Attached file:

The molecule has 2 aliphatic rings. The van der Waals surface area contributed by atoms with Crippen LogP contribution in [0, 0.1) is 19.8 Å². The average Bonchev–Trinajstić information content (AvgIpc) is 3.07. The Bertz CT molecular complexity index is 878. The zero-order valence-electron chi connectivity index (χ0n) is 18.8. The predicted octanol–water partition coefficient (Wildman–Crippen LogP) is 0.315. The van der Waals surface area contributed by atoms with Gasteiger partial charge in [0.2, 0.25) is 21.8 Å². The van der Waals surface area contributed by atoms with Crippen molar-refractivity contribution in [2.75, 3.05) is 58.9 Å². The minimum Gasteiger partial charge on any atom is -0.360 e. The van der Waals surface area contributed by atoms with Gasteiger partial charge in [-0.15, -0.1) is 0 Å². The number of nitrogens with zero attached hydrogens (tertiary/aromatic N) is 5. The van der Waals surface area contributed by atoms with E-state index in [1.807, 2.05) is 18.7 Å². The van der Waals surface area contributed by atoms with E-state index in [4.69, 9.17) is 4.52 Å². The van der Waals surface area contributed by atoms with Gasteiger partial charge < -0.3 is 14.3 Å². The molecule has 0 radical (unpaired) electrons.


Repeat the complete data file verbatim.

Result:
The molecule has 2 aliphatic rings. The van der Waals surface area contributed by atoms with Crippen LogP contribution in [0, 0.1) is 19.8 Å². The average Bonchev–Trinajstić information content (AvgIpc) is 3.07. The Bertz CT molecular complexity index is 878. The zero-order valence-electron chi connectivity index (χ0n) is 18.8. The predicted octanol–water partition coefficient (Wildman–Crippen LogP) is 0.315. The van der Waals surface area contributed by atoms with Gasteiger partial charge in [0.2, 0.25) is 21.8 Å². The van der Waals surface area contributed by atoms with Crippen molar-refractivity contribution in [2.75, 3.05) is 58.9 Å². The minimum Gasteiger partial charge on any atom is -0.360 e. The van der Waals surface area contributed by atoms with Gasteiger partial charge in [-0.15, -0.1) is 0 Å². The number of nitrogens with zero attached hydrogens (tertiary/aromatic N) is 5. The van der Waals surface area contributed by atoms with E-state index in [1.807, 2.05) is 18.7 Å². The van der Waals surface area contributed by atoms with E-state index in [4.69, 9.17) is 4.52 Å². The van der Waals surface area contributed by atoms with Gasteiger partial charge < -0.3 is 14.3 Å². The molecule has 0 radical (unpaired) electrons.